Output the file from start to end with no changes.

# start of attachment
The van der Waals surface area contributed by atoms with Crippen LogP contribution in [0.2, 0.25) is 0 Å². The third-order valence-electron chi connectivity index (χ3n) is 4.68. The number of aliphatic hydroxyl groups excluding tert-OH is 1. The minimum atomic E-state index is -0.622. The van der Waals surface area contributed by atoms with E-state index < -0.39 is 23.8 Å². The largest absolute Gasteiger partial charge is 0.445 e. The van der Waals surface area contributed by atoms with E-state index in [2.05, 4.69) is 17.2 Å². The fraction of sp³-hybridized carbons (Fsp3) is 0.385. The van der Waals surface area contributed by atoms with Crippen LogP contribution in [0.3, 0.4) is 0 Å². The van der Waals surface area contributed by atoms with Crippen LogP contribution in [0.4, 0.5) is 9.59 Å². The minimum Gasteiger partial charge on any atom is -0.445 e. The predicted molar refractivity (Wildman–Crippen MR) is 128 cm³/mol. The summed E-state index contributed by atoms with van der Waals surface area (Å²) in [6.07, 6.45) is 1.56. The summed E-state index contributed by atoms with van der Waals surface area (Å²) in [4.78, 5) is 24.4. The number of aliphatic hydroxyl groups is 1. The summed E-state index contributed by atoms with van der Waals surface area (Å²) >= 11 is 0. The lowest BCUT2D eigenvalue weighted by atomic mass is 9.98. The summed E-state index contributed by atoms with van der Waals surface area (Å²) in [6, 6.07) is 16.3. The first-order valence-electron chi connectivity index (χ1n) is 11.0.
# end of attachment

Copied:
The van der Waals surface area contributed by atoms with Crippen LogP contribution in [0.2, 0.25) is 0 Å². The third-order valence-electron chi connectivity index (χ3n) is 4.68. The number of aliphatic hydroxyl groups excluding tert-OH is 1. The minimum atomic E-state index is -0.622. The van der Waals surface area contributed by atoms with E-state index < -0.39 is 23.8 Å². The largest absolute Gasteiger partial charge is 0.445 e. The van der Waals surface area contributed by atoms with E-state index in [2.05, 4.69) is 17.2 Å². The fraction of sp³-hybridized carbons (Fsp3) is 0.385. The van der Waals surface area contributed by atoms with Crippen LogP contribution in [0.3, 0.4) is 0 Å². The van der Waals surface area contributed by atoms with Crippen LogP contribution in [0.4, 0.5) is 9.59 Å². The minimum Gasteiger partial charge on any atom is -0.445 e. The predicted molar refractivity (Wildman–Crippen MR) is 128 cm³/mol. The summed E-state index contributed by atoms with van der Waals surface area (Å²) in [6.07, 6.45) is 1.56. The summed E-state index contributed by atoms with van der Waals surface area (Å²) in [4.78, 5) is 24.4. The number of aliphatic hydroxyl groups is 1. The summed E-state index contributed by atoms with van der Waals surface area (Å²) >= 11 is 0. The lowest BCUT2D eigenvalue weighted by atomic mass is 9.98. The summed E-state index contributed by atoms with van der Waals surface area (Å²) in [6, 6.07) is 16.3. The first-order valence-electron chi connectivity index (χ1n) is 11.0.